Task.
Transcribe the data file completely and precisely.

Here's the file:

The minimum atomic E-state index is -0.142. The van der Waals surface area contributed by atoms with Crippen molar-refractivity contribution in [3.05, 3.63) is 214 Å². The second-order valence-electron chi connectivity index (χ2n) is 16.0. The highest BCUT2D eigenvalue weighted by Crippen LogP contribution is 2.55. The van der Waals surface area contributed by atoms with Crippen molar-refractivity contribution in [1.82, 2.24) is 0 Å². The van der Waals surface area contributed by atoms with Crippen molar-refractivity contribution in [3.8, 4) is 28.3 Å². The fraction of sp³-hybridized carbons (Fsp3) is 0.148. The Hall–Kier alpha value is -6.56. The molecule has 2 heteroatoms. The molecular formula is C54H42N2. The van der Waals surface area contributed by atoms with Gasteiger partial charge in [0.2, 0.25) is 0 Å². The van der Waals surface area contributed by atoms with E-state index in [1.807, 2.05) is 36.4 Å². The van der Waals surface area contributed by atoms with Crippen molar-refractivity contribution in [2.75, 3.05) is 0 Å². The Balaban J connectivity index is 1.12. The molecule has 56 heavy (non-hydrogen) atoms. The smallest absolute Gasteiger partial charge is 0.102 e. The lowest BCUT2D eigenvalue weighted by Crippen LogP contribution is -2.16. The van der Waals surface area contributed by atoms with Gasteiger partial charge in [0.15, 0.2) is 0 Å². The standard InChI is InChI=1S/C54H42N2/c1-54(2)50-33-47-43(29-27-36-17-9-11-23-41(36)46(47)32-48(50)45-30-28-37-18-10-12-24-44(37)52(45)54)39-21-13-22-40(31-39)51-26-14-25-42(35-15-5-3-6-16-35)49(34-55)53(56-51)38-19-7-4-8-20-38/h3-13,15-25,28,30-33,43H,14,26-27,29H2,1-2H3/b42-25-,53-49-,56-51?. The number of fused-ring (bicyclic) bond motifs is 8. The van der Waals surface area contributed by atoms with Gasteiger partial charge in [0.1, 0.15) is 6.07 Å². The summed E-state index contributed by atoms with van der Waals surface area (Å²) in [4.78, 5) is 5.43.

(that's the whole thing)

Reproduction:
The minimum atomic E-state index is -0.142. The van der Waals surface area contributed by atoms with Crippen molar-refractivity contribution in [3.05, 3.63) is 214 Å². The second-order valence-electron chi connectivity index (χ2n) is 16.0. The highest BCUT2D eigenvalue weighted by Crippen LogP contribution is 2.55. The van der Waals surface area contributed by atoms with Crippen molar-refractivity contribution in [1.82, 2.24) is 0 Å². The van der Waals surface area contributed by atoms with Crippen molar-refractivity contribution in [3.8, 4) is 28.3 Å². The fraction of sp³-hybridized carbons (Fsp3) is 0.148. The Hall–Kier alpha value is -6.56. The molecule has 2 heteroatoms. The molecular formula is C54H42N2. The van der Waals surface area contributed by atoms with Gasteiger partial charge in [0.2, 0.25) is 0 Å². The van der Waals surface area contributed by atoms with E-state index in [1.807, 2.05) is 36.4 Å². The van der Waals surface area contributed by atoms with Crippen molar-refractivity contribution in [2.75, 3.05) is 0 Å². The Balaban J connectivity index is 1.12. The molecule has 56 heavy (non-hydrogen) atoms. The smallest absolute Gasteiger partial charge is 0.102 e. The lowest BCUT2D eigenvalue weighted by Crippen LogP contribution is -2.16. The van der Waals surface area contributed by atoms with Gasteiger partial charge in [0.15, 0.2) is 0 Å². The standard InChI is InChI=1S/C54H42N2/c1-54(2)50-33-47-43(29-27-36-17-9-11-23-41(36)46(47)32-48(50)45-30-28-37-18-10-12-24-44(37)52(45)54)39-21-13-22-40(31-39)51-26-14-25-42(35-15-5-3-6-16-35)49(34-55)53(56-51)38-19-7-4-8-20-38/h3-13,15-25,28,30-33,43H,14,26-27,29H2,1-2H3/b42-25-,53-49-,56-51?. The number of fused-ring (bicyclic) bond motifs is 8. The van der Waals surface area contributed by atoms with Gasteiger partial charge in [0.1, 0.15) is 6.07 Å². The summed E-state index contributed by atoms with van der Waals surface area (Å²) in [4.78, 5) is 5.43.